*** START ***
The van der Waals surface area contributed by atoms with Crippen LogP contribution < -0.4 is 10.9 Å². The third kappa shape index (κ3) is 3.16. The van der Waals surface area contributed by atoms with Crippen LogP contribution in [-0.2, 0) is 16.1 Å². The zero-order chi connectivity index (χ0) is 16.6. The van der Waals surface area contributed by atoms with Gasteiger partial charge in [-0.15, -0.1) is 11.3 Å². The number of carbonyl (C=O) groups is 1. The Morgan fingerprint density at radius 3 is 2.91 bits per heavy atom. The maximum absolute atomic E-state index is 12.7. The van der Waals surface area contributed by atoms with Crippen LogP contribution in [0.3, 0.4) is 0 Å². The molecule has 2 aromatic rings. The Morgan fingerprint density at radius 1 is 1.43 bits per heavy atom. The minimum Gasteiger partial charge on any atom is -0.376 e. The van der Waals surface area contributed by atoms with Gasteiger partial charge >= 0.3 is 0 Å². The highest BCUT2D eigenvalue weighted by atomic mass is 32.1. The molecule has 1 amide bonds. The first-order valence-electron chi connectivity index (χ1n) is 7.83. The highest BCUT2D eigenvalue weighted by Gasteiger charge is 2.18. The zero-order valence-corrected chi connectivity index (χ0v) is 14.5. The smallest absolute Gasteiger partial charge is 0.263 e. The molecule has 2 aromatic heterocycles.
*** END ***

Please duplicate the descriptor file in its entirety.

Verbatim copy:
The van der Waals surface area contributed by atoms with Crippen LogP contribution < -0.4 is 10.9 Å². The third kappa shape index (κ3) is 3.16. The van der Waals surface area contributed by atoms with Crippen LogP contribution in [-0.2, 0) is 16.1 Å². The zero-order chi connectivity index (χ0) is 16.6. The van der Waals surface area contributed by atoms with Gasteiger partial charge in [-0.15, -0.1) is 11.3 Å². The number of carbonyl (C=O) groups is 1. The Morgan fingerprint density at radius 3 is 2.91 bits per heavy atom. The maximum absolute atomic E-state index is 12.7. The van der Waals surface area contributed by atoms with Crippen LogP contribution in [0.3, 0.4) is 0 Å². The molecule has 2 aromatic rings. The Morgan fingerprint density at radius 1 is 1.43 bits per heavy atom. The minimum Gasteiger partial charge on any atom is -0.376 e. The van der Waals surface area contributed by atoms with Gasteiger partial charge >= 0.3 is 0 Å². The highest BCUT2D eigenvalue weighted by atomic mass is 32.1. The molecule has 1 amide bonds. The first-order valence-electron chi connectivity index (χ1n) is 7.83. The highest BCUT2D eigenvalue weighted by Gasteiger charge is 2.18. The zero-order valence-corrected chi connectivity index (χ0v) is 14.5. The smallest absolute Gasteiger partial charge is 0.263 e. The molecule has 2 aromatic heterocycles.